Indelible Acts: Stories Paperback – Aug 10 2004
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Thematically connected by issues of sexuality, identity, rejection, and acceptance, Kennedy's 12 luminous stories are marvels of emotional intensity, made all the more so by being told, for the most part, from the male point of view, though not in a heavy-handed, macho fashion. Indeed, it is this sort of narrative androgyny that makes her characters' nearly genderless neutrality both satisfying and surprising. Limning the depths of palpable despair, they are equally capable of soaring with mercurial bravado, often working within the confines of relationships that display varying degrees of sexual dysfunction. Some pulsate with a subtle undercurrent of perversion or violence, such as implied acts of rape or explicit acts of homosexuality. Others plumb issues that are disturbingly immoral or, at the very least, inappropriate: adultery, or the breakup of a love affair. Nearly all flirt with, or are flummoxed by, a fatalistic need to lose oneself inside another person, as if searching there for an identity they are unable to find within themselves. Carol Haggas
Copyright © American Library Association. All rights reserved --This text refers to the Hardcover edition.
“The best stories here are exacting in tone and compassionate, delivering ornery or wretched characters with equanimity and grace” –The Boston Globe
“Brilliantly moving. . . . As stark and incisive as an X-ray negative of bones and joints.” —San Francisco Chronicle
“A world class fiction writer.” —The New York Times Book Review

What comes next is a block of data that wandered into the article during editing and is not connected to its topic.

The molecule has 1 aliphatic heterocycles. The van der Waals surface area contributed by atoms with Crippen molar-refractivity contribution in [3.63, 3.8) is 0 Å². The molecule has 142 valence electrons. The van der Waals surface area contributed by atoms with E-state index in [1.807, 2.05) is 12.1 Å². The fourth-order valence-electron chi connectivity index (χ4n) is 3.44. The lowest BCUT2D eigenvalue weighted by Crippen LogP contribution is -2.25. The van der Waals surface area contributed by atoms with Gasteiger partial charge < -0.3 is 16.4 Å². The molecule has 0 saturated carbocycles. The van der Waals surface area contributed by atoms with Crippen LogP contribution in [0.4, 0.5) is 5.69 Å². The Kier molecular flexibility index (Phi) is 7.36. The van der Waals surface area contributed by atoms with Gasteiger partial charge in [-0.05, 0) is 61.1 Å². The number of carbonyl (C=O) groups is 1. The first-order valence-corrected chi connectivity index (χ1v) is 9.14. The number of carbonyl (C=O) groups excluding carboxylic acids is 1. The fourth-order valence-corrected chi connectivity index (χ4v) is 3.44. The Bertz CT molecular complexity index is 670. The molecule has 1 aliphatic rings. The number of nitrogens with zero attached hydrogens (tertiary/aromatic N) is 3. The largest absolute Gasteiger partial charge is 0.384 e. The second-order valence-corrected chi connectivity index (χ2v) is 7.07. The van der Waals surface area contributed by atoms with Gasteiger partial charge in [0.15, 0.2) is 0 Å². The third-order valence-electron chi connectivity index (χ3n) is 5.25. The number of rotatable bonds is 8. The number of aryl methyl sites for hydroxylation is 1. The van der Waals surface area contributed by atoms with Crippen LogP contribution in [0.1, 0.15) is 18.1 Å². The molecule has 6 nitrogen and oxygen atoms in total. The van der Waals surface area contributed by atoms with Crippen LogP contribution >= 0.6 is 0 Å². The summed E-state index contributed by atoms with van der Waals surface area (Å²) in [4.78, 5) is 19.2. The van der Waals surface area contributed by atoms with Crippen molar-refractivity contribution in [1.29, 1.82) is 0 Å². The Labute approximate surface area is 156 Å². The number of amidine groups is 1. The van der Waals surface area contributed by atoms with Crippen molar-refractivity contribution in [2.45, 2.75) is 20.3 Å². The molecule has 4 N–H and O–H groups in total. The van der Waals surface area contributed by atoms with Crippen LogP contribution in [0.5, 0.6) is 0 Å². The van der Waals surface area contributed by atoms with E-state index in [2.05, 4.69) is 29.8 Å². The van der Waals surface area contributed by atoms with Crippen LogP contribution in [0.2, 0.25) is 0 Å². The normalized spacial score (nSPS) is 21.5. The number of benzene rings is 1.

“Kennedy is adept at creating the texture of desire. . . . One of the bright young stars among contemporary British writers.” —San Jose Mercury News
“Randy, crabby and dangerous to read . . . Kennedy is a master of the whomping good phrase.” —Los Angeles Times Book Review
Most Helpful Customer Reviews on Amazon.com (beta)
Kennedy explores what individuals will do when love is absent - adultery runs prominently as an inadequate fix. Thankfully, humor is sporadically present within the pages of heartache, thus keeping the pieces from becoming a veritable mine of depressive rants. Inner dialog also propels the stories with ease; it allows the reader to be aware of the painful disparity between outer and inner reality.
In "A Little like Light," John Edward feels stuck in a dismal marriage and an unrewarding job as a school janitor. He thinks of himself as an actor playing out a role for both his family and work. The only moments of solace he has are his thoughts: "The best love is a little like light. It is unremitting, cannot fail to find you, to take the shortest, surest way, as if that were marked out as part of your nature, the line where you and love are made to meet." The school's new teacher, Elizabeth Harrison, does find Edward, but he does nothing to pursue the new relationship despite his interest or take action to repair his failing marriage.
Edward, like Kennedy's other characters, is unable to make decisions that could improve life and love. However, hope for change does brim in "How to Find Your Way in Woods." Sarah invites her ex-boyfriend David for a holiday trip, but regrets the invitation once he arrives. Later she is able to walk away from him and says, "We didn't work, David."